sealPurdue News

July 1997

Workshops help make classrooms 'gender friendly'

WEST LAFAYETTE, Ind. -- A Purdue University effort to create a more positive environment for female engineering and science students is attracting the attention of colleges and universities around the country.

Purdue's Classroom Climate Workshops, developed in 1995 to train engineering and science teaching assistants, are starting to be used by universities all over the United States in a variety of disciplines. The workshops, which use an interactive theater method of presentation, are the brainchild of Emily Wadsworth, assistant director of Women in Engineering Programs at Purdue. She developed them while looking at ways to improve retention of female engineering students.

Women have made up 22 percent of the freshman class in Purdue's Schools of Engineering since the late 1980s, but in 1993, 19 percent of the undergraduate engineering degrees earned on the West Lafayette campus were conferred on females. Wadsworth quickly focused on the front line of student contact.

"If you're having retention problems, it could be due to something that's going on in the classroom," Wadsworth explains. "We determined that if we trained teaching assistants in gender equity issues, we could improve the climate for women in our classrooms and labs."

Wadsworth had previous experience with the use of interactive theater as a training tool, and she saw it as an ideal medium for demonstrating the complexity of what happens in the classroom and the impact on female students.

"It's a good way to encourage discussion of sensitive subjects," Wadsworth says. "It involves the entire audience and allows participants to explore issues in a safe environment."

With a grant from the Alfred P. Sloan Foundation, Wadsworth surveyed female undergraduate and graduate students in Purdue's Schools of Engineering and Science. Their experiences, combined with documented classroom behavior across all disciplines, were used to identify critical issues of gender inequity.

"We know, for example, that male students interrupt more often and speak longer than female students," Wadsworth says. "Teachers also tend to have more eye contact with male students and call on them more frequently. Since the majority of the faculty and students in the Schools of Engineering and Science are male, many are not aware of those differences or the effect they can have on the women in their classes. We want to change that."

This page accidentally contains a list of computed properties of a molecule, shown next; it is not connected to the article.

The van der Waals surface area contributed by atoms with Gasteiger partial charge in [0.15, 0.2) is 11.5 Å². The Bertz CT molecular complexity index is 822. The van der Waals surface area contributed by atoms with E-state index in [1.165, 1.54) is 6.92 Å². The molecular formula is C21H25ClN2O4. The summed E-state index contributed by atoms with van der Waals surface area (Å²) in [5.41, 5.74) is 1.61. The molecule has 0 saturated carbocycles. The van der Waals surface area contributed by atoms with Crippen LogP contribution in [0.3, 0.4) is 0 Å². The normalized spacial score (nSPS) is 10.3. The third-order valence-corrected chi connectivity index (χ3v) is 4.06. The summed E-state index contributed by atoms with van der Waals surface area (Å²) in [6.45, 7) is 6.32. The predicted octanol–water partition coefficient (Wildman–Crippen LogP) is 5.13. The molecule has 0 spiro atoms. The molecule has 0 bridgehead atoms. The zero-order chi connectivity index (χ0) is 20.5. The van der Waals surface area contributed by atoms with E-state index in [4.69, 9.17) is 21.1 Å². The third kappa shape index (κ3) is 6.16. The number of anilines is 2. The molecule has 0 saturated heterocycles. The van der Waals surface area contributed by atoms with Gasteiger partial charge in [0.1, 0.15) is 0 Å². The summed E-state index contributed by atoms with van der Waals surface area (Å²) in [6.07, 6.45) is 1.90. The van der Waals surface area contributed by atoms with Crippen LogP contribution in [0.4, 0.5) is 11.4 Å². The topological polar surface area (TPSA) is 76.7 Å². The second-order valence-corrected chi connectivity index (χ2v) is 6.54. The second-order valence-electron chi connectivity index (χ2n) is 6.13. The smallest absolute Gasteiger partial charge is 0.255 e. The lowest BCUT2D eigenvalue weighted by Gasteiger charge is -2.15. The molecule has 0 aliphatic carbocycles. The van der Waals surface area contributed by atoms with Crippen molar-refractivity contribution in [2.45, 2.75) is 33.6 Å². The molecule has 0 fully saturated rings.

The Classroom Climate Workshops are the first step.

The School of Science and the School of Liberal Arts collaborated with Wadsworth's engineering staff to develop the workshops. Scripts were written based on the information and actual experiences reported in Wadsworth's earlier survey of female students, and graduate students from Purdue's Division of Theatre were enlisted as actors.

During the workshops, the performers act out three different scenarios with a facilitator leading a question-and-answer session after each scene. Participants then split into small discussion groups to talk about what they've seen and learned. So far, 550 teaching assistants have attended the workshops.

"Our post-workshop surveys show that participants are coming away with a new understanding of gender equity issues in the classroom and the importance of treating all students fairly," Wadsworth says. "The teaching assistants willingly commit to taking an action step that will promote gender equity in their classes."

Because the program is just two years old, Wadsworth has not generated enough data to accurately assess its impact on the classroom, but female students accounted for 23 percent of the undergraduate engineering degrees awarded by Purdue in 1995-96. That figure is expected to approach 25 percent when degrees are conferred after the 1997 summer session.

"The Classroom Climate Workshops are just one component of our retention activities, which also include a freshman seminar and undergraduate mentoring programs," Wadsworth explains. "It's difficult to say which element has had what degree of impact on our female students, but judging from the interest of other universities and organizations, classroom climate is a big issue."

Starting in the fall of 1998, the workshops will be offered to teaching assistants in all 10 of Purdue's academic schools, and a pilot program was made available to engineering, science and liberal arts faculty this spring.

In the meantime, Wadsworth's acting troupe has been giving command performances for Midwest colleges and universities, and at several national conferences on higher education. The workshops recently were demonstrated to faculty and teaching assistants at the University of Illinois, and at an Interactive Theater Institute at Cornell University in Ithaca, N.Y. Demand for the program has prompted Purdue to make the workshops available on video. It can be ordered through Purdue's Continuing Education Administration for $150. For more information, call 1-800-359-2968.

"Institutions of higher learning need to provide a climate where all students, regardless of their gender, will feel welcomed, respected and affirmed when interacting with teaching assistants and faculty," Wadsworth says. "If our workshops can help make that happen, then we want them to be accessible to any school that is interested."

Source: Emily Wadsworth, (765) 494-6611; e-mail,
Writer: Sharon Bowker, (765) 494-2077; e-mail,
Purdue News Service: (765) 494-2096; e-mail,

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